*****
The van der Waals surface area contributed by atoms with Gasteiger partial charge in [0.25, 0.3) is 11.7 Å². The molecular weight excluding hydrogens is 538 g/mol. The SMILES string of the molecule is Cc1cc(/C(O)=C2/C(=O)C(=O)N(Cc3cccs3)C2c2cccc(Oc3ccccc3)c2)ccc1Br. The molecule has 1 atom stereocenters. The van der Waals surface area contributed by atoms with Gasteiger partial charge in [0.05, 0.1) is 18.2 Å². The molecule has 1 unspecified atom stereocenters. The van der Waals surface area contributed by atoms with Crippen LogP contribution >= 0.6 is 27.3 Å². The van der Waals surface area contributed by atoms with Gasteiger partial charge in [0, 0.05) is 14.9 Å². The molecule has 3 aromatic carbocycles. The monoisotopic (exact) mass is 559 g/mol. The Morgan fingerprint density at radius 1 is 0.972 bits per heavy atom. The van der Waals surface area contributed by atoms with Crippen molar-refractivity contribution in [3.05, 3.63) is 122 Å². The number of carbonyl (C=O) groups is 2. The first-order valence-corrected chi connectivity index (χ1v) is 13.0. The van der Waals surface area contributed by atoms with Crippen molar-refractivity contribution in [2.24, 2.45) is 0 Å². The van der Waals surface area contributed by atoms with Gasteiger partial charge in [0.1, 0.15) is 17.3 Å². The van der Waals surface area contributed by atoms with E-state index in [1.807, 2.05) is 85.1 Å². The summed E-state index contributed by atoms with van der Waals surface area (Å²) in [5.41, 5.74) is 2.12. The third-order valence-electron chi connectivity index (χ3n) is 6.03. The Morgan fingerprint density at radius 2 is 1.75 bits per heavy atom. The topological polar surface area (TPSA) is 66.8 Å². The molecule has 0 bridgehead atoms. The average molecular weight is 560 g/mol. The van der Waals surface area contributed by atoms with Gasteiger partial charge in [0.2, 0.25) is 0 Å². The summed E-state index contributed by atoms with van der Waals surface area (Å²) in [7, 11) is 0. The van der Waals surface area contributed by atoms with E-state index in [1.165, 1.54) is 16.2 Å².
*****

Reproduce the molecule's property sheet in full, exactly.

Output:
The van der Waals surface area contributed by atoms with Gasteiger partial charge in [0.25, 0.3) is 11.7 Å². The molecular weight excluding hydrogens is 538 g/mol. The SMILES string of the molecule is Cc1cc(/C(O)=C2/C(=O)C(=O)N(Cc3cccs3)C2c2cccc(Oc3ccccc3)c2)ccc1Br. The molecule has 1 atom stereocenters. The van der Waals surface area contributed by atoms with Gasteiger partial charge in [0.05, 0.1) is 18.2 Å². The molecule has 1 unspecified atom stereocenters. The van der Waals surface area contributed by atoms with Crippen LogP contribution >= 0.6 is 27.3 Å². The van der Waals surface area contributed by atoms with Gasteiger partial charge in [0, 0.05) is 14.9 Å². The molecule has 3 aromatic carbocycles. The monoisotopic (exact) mass is 559 g/mol. The Morgan fingerprint density at radius 1 is 0.972 bits per heavy atom. The van der Waals surface area contributed by atoms with Crippen molar-refractivity contribution in [3.05, 3.63) is 122 Å². The number of carbonyl (C=O) groups is 2. The first-order valence-corrected chi connectivity index (χ1v) is 13.0. The van der Waals surface area contributed by atoms with Crippen molar-refractivity contribution in [2.24, 2.45) is 0 Å². The van der Waals surface area contributed by atoms with Gasteiger partial charge in [0.1, 0.15) is 17.3 Å². The van der Waals surface area contributed by atoms with E-state index in [1.807, 2.05) is 85.1 Å². The summed E-state index contributed by atoms with van der Waals surface area (Å²) in [5.41, 5.74) is 2.12. The third-order valence-electron chi connectivity index (χ3n) is 6.03. The Morgan fingerprint density at radius 2 is 1.75 bits per heavy atom. The topological polar surface area (TPSA) is 66.8 Å². The molecule has 0 bridgehead atoms. The average molecular weight is 560 g/mol. The van der Waals surface area contributed by atoms with Gasteiger partial charge in [0.2, 0.25) is 0 Å². The summed E-state index contributed by atoms with van der Waals surface area (Å²) in [7, 11) is 0. The van der Waals surface area contributed by atoms with E-state index in [1.165, 1.54) is 16.2 Å².